Sunday, December 12, 2010

Malaysia asked to stop caning practice

By Harry Oldfield

Malaysia has been urged to stop the practice of caning. 

A Human rights group has reported that using caning as a form of judicial punishment has reached epidemic proportions in Malaysia. The group has urged that the practice should be outlawed.
Using caning as a punishment in Malaysis is legal for over 60 different offences. Blows and strikes are administered to the body with a long cane. Amnesty International has reported that many of the victims of the abuse are refugees.
Amnesty International has released estimates that at least 6,000 refugees and 10,000 prisoners are subjected to the treatment every year. The government of Malaysia has argued that caning is both a legal and an effective way of deterring criminal acts and behavior.
Amnesty International has argued that the practice is an inhumane treatment. The human rights organization found that the practice promotes not only physical damage but also psychological damage to the victims and should be banned in the country.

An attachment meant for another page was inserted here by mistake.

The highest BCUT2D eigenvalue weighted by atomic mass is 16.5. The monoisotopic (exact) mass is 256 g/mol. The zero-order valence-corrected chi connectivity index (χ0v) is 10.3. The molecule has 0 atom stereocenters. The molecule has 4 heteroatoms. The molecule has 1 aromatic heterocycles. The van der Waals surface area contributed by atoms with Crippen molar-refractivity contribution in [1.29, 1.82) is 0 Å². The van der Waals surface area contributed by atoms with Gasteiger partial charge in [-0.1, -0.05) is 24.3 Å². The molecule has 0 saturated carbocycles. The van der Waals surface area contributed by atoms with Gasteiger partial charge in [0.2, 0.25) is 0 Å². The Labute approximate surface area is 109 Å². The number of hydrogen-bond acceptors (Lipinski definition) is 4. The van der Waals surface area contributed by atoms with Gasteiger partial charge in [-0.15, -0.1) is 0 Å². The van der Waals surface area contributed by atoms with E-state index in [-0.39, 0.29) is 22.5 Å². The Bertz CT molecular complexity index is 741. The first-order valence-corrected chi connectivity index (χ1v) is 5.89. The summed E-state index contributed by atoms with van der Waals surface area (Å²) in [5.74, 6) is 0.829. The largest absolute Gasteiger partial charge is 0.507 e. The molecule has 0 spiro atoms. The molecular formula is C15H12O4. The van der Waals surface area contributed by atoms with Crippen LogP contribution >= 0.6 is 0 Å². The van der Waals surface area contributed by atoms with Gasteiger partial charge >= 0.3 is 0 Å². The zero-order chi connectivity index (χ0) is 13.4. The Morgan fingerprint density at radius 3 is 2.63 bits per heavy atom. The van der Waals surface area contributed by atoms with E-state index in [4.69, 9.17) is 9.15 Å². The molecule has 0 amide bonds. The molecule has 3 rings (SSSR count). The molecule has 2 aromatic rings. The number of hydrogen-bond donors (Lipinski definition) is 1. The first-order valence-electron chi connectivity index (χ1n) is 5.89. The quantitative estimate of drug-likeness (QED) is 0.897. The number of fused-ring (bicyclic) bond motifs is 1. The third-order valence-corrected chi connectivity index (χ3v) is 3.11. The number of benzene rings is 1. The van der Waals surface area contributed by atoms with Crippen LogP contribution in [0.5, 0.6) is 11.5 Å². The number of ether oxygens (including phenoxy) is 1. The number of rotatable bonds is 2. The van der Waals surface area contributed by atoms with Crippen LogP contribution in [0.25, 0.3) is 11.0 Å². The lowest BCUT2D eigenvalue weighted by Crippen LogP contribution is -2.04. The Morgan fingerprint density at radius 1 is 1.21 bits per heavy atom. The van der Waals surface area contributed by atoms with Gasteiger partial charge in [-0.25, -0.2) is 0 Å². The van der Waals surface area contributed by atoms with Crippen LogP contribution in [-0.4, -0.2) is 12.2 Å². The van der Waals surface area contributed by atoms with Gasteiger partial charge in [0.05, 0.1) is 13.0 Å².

Amnesty International further described that the practice of caning shreds the victims flesh and leaves scars that reach all the way to the muscle tissue.
The use of caning in the country was originally introduced by British colonial regulations. The practice dates all the way back to the 19th century. Amnesty International has reported that the increasing influx of migrant workers in the country has caused the practice to become more widespread as government officials use caning as a form of punishment in prisons.
Malaysia does not recognize the refugee status and many who have fled to Malaysia from their homeland suffer the caning before being deported.